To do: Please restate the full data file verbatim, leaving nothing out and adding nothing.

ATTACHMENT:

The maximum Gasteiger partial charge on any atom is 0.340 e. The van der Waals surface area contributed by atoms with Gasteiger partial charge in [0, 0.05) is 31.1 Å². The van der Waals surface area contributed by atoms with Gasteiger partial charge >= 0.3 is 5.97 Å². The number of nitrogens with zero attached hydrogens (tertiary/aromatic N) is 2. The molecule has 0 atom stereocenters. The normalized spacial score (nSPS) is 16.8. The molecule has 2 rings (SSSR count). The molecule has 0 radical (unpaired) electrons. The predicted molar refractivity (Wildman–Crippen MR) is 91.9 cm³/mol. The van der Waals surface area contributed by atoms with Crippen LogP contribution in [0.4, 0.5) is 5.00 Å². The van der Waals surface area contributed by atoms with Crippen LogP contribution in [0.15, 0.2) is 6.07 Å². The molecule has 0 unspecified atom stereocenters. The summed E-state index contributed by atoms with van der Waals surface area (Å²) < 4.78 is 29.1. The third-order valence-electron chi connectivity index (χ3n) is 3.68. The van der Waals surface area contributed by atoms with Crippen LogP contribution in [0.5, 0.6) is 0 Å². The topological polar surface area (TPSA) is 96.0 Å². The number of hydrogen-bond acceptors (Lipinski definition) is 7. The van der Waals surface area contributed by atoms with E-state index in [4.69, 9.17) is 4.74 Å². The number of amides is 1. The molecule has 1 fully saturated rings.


The maximum Gasteiger partial charge on any atom is 0.340 e. The van der Waals surface area contributed by atoms with Gasteiger partial charge in [0, 0.05) is 31.1 Å². The van der Waals surface area contributed by atoms with Gasteiger partial charge >= 0.3 is 5.97 Å². The number of nitrogens with zero attached hydrogens (tertiary/aromatic N) is 2. The molecule has 0 atom stereocenters. The normalized spacial score (nSPS) is 16.8. The molecule has 2 rings (SSSR count). The molecule has 0 radical (unpaired) electrons. The predicted molar refractivity (Wildman–Crippen MR) is 91.9 cm³/mol. The van der Waals surface area contributed by atoms with Crippen LogP contribution in [0.4, 0.5) is 5.00 Å². The van der Waals surface area contributed by atoms with Crippen LogP contribution in [0.15, 0.2) is 6.07 Å². The molecule has 0 unspecified atom stereocenters. The summed E-state index contributed by atoms with van der Waals surface area (Å²) < 4.78 is 29.1. The third-order valence-electron chi connectivity index (χ3n) is 3.68. The van der Waals surface area contributed by atoms with Crippen LogP contribution in [0.5, 0.6) is 0 Å². The topological polar surface area (TPSA) is 96.0 Å². The number of hydrogen-bond acceptors (Lipinski definition) is 7. The van der Waals surface area contributed by atoms with E-state index in [4.69, 9.17) is 4.74 Å². The number of amides is 1. The molecule has 1 fully saturated rings.